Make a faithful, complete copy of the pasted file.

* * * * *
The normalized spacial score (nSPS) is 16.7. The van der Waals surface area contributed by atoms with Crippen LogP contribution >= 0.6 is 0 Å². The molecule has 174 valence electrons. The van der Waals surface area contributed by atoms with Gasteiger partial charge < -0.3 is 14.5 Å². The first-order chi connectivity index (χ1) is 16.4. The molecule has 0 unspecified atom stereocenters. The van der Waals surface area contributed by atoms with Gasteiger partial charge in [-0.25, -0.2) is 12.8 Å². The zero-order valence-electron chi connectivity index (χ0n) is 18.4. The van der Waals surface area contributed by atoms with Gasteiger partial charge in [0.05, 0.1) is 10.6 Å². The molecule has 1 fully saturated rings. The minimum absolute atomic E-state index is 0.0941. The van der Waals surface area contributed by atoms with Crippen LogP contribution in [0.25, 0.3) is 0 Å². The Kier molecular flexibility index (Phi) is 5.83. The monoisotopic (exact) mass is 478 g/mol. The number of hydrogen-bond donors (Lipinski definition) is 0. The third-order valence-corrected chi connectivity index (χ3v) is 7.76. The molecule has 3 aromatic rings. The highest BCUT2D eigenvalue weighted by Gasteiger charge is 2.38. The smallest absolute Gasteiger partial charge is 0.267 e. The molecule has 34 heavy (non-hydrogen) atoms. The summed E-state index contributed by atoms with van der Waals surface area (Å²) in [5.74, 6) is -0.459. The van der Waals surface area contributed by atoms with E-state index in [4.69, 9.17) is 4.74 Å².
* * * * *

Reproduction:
The normalized spacial score (nSPS) is 16.7. The van der Waals surface area contributed by atoms with Crippen LogP contribution >= 0.6 is 0 Å². The molecule has 174 valence electrons. The van der Waals surface area contributed by atoms with Gasteiger partial charge < -0.3 is 14.5 Å². The first-order chi connectivity index (χ1) is 16.4. The molecule has 0 unspecified atom stereocenters. The van der Waals surface area contributed by atoms with Gasteiger partial charge in [-0.25, -0.2) is 12.8 Å². The zero-order valence-electron chi connectivity index (χ0n) is 18.4. The van der Waals surface area contributed by atoms with Gasteiger partial charge in [0.05, 0.1) is 10.6 Å². The molecule has 1 fully saturated rings. The minimum absolute atomic E-state index is 0.0941. The van der Waals surface area contributed by atoms with Crippen LogP contribution in [0.25, 0.3) is 0 Å². The Kier molecular flexibility index (Phi) is 5.83. The monoisotopic (exact) mass is 478 g/mol. The number of hydrogen-bond donors (Lipinski definition) is 0. The third-order valence-corrected chi connectivity index (χ3v) is 7.76. The molecule has 3 aromatic rings. The highest BCUT2D eigenvalue weighted by Gasteiger charge is 2.38. The smallest absolute Gasteiger partial charge is 0.267 e. The molecule has 34 heavy (non-hydrogen) atoms. The summed E-state index contributed by atoms with van der Waals surface area (Å²) in [5.74, 6) is -0.459. The van der Waals surface area contributed by atoms with E-state index in [4.69, 9.17) is 4.74 Å².